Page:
Pros: Better selection of books and the ability to guide the selection (e.g. request specific titles/genres, request minimal or no toys and filler items). This is what really drove our decision, as the principal, parents and teachers were increasingly saddened to see the Scholastic selection have so many commercial tie-ins and questionable literary value.
Hicklebee's is great to work with. Claire Teel runs their fairs and has a wealth of experience in fairs and knowledge of the books.
Cons: Lower profit margin. Their margin varies by the total sales, but is about 20% in cash for a fair selling $4K-10K in books.
No free delivery/pick-up - they take some percentage off the profit if you need this (we have them deliver, but I have been able to drive the returns back in one SUV, given that we have a small, one day fair.) Y No scanners - need to ring up purchases on a register
I have had discussions in past years with Mrs. Dallowayâ€™s about supplying the fair, but at the time they felt even our small fair was too much for them to handle -- maybe things have changed there. Other possible vendors are Mr. Mopps and Books Inc. Sally M.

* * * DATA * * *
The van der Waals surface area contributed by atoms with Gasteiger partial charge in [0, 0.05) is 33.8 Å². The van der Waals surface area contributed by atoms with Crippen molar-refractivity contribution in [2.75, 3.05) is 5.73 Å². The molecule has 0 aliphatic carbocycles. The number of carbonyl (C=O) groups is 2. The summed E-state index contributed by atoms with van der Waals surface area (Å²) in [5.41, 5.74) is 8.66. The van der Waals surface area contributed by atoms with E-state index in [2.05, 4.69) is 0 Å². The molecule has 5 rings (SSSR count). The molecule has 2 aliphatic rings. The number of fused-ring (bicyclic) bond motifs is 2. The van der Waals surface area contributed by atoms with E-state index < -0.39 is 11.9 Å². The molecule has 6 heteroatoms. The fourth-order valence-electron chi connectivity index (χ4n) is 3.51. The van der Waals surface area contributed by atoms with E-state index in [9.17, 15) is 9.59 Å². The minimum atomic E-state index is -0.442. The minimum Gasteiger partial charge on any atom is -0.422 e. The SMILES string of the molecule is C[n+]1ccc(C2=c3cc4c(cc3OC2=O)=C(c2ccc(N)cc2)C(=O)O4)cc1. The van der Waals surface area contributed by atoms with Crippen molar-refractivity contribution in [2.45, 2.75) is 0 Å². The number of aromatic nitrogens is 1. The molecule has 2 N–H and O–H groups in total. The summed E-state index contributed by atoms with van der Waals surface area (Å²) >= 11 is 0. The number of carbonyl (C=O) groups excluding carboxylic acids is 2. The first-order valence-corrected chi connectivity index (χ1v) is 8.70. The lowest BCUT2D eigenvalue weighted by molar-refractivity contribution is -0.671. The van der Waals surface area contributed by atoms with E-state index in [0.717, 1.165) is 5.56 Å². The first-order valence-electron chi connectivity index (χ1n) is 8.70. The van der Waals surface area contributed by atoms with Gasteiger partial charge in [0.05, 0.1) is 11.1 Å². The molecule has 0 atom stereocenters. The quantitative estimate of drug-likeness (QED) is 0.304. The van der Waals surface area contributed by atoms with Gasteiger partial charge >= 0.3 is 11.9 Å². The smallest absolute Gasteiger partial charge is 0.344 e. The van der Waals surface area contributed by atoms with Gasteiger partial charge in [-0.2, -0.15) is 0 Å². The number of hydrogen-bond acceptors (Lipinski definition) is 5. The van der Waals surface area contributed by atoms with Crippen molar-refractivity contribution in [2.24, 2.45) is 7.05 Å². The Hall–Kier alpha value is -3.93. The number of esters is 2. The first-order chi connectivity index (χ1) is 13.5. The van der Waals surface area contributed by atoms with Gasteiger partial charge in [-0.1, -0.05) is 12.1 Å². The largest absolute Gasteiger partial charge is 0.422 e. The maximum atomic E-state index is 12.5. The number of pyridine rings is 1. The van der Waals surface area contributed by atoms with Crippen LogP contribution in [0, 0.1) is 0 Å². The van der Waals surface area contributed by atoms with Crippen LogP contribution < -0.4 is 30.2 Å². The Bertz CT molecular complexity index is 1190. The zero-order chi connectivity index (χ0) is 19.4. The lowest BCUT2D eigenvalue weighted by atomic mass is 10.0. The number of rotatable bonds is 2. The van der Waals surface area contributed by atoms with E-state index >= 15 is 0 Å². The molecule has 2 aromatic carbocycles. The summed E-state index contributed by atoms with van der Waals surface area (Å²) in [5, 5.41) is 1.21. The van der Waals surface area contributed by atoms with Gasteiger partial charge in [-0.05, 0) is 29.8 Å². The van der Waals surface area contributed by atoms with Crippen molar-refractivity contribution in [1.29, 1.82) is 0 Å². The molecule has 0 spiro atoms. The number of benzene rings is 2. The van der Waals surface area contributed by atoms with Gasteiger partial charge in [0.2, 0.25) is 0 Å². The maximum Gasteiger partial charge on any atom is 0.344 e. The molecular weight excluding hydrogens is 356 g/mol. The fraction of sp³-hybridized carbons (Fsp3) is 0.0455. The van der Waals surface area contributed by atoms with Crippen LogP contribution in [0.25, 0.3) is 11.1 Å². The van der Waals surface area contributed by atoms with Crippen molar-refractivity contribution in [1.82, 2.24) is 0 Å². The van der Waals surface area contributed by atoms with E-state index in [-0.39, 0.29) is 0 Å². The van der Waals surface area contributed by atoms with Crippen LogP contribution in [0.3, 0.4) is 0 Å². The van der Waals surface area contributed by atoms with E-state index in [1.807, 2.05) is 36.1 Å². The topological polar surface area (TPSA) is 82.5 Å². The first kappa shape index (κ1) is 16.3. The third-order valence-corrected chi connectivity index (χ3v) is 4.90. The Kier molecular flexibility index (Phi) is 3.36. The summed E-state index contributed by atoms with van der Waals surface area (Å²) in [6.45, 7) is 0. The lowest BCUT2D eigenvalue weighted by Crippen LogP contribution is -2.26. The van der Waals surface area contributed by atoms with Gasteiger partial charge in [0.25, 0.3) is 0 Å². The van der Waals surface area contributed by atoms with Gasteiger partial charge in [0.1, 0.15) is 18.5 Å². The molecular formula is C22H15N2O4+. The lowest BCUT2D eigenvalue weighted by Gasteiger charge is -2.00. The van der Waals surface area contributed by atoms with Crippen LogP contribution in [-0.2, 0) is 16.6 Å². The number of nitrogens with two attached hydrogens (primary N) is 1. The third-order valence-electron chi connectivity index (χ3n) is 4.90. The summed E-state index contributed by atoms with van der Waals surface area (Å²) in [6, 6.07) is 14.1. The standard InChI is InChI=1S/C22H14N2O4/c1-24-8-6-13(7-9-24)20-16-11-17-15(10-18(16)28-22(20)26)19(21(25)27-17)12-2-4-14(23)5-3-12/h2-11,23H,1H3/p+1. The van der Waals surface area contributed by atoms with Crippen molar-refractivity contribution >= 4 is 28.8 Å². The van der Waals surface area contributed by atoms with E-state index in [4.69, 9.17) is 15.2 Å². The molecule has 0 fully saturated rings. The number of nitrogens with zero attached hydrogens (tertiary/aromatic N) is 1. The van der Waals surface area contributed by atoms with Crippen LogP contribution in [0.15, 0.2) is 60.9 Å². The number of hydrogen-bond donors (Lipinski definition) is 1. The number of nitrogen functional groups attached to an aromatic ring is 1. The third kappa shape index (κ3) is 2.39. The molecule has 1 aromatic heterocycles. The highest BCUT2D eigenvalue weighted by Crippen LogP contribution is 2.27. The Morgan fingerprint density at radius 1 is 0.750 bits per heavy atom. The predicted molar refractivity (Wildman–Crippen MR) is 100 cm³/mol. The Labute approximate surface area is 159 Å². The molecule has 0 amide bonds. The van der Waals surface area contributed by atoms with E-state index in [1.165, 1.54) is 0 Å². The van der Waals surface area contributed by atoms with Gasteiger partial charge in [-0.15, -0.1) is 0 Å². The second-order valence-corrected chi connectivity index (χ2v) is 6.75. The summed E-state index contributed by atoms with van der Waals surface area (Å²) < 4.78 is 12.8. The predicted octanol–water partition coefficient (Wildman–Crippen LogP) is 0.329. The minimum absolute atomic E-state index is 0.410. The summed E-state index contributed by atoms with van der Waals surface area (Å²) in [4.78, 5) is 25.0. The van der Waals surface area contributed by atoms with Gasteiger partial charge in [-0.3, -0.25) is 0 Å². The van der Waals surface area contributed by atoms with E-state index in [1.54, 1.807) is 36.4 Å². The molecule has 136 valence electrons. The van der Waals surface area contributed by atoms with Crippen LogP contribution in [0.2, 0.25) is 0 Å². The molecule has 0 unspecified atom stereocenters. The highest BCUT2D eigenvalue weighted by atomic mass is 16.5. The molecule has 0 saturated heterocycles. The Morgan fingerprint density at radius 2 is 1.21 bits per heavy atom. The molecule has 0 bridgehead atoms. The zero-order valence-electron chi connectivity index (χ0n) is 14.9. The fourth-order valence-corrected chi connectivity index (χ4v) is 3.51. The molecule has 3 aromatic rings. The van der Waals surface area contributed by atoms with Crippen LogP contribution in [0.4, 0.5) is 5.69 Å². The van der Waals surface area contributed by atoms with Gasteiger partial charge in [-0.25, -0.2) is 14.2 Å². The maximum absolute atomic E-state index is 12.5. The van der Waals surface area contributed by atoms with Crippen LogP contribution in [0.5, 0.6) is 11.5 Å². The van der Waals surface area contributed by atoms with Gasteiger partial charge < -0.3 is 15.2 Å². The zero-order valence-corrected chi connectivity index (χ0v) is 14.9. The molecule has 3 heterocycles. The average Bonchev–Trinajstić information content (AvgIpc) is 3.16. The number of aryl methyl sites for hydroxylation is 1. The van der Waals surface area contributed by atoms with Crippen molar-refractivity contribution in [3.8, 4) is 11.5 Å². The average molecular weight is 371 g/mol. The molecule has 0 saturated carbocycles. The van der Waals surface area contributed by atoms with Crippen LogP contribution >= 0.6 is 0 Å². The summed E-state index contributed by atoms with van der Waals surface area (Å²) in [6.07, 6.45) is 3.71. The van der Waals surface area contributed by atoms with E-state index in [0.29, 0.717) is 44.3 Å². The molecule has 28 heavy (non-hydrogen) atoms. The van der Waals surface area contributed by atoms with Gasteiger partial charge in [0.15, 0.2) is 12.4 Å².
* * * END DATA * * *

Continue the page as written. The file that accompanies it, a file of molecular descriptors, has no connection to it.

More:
In addition to being a parent, I am also a school library professional, so I can give two perspectives on this:
Our school has Scholastic Book Fairs twice a year. The kids love it, but many parents dread it. The tchotchkes, the toy books with moving parts, etc. There are very few choices in the Bay Area as far as companies that ''do'' book fairs. Even Scholastic fairs will look different at each school, depending on how much the school traditionally makes. (The more a school sells, the better selection Scholastic will send.) Different schools use money earned through Scholastic in different ways. Some schools, with little parent involvement, use the fundraiser to earn ''credit'' for teacher supplies and class libraries. (And we all know that teachers need this kind of support.) Other schools, like ours, use the funds/credit, solely to buy new library books. This is critical. Many parents did not realize our district had not provided ANY funding for school library books for well over a decade. The book fairs help solve this problem.
Last year our school tried Books Inc. Many parents, myself included, like to support local businesses. In the end, however, as I predicted, the fair made less than half of what the school library usually expects to use toward collection development and was more of a hassle in many ways. We went back to Scholastic this year.
Scholastic cons: As a book professional, I HATE scholastic bindings. As a parent, the Scholastic selection is frustrating with all of the movie and product tie ins. But there are always some very nice books to be found. I have always told my kids they could get one ''candy'' book, but the other book has to have an ''author.''
Scholastic Pros: Scholastic book fairs come all ready to go. There was MUCH more work when another company was tried.